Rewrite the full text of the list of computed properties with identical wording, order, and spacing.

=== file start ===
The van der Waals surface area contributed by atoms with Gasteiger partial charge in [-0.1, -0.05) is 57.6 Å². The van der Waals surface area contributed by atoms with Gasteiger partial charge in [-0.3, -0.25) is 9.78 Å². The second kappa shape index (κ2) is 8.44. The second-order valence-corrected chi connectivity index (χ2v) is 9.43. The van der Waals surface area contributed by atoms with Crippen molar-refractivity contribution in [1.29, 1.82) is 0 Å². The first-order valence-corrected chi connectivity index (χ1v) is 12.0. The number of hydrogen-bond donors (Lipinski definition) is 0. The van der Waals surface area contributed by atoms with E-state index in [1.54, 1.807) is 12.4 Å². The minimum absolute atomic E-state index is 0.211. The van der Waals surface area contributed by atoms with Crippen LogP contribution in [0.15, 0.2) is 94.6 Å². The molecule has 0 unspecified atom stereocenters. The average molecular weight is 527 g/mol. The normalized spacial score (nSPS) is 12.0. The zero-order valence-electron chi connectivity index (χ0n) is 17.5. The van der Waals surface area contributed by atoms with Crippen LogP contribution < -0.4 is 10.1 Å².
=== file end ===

The van der Waals surface area contributed by atoms with Gasteiger partial charge in [-0.1, -0.05) is 57.6 Å². The van der Waals surface area contributed by atoms with Gasteiger partial charge in [-0.3, -0.25) is 9.78 Å². The second kappa shape index (κ2) is 8.44. The second-order valence-corrected chi connectivity index (χ2v) is 9.43. The van der Waals surface area contributed by atoms with Crippen molar-refractivity contribution in [1.29, 1.82) is 0 Å². The first-order valence-corrected chi connectivity index (χ1v) is 12.0. The number of hydrogen-bond donors (Lipinski definition) is 0. The van der Waals surface area contributed by atoms with E-state index in [1.54, 1.807) is 12.4 Å². The minimum absolute atomic E-state index is 0.211. The van der Waals surface area contributed by atoms with Crippen LogP contribution in [0.15, 0.2) is 94.6 Å². The molecule has 0 unspecified atom stereocenters. The average molecular weight is 527 g/mol. The normalized spacial score (nSPS) is 12.0. The zero-order valence-electron chi connectivity index (χ0n) is 17.5. The van der Waals surface area contributed by atoms with Crippen LogP contribution < -0.4 is 10.1 Å².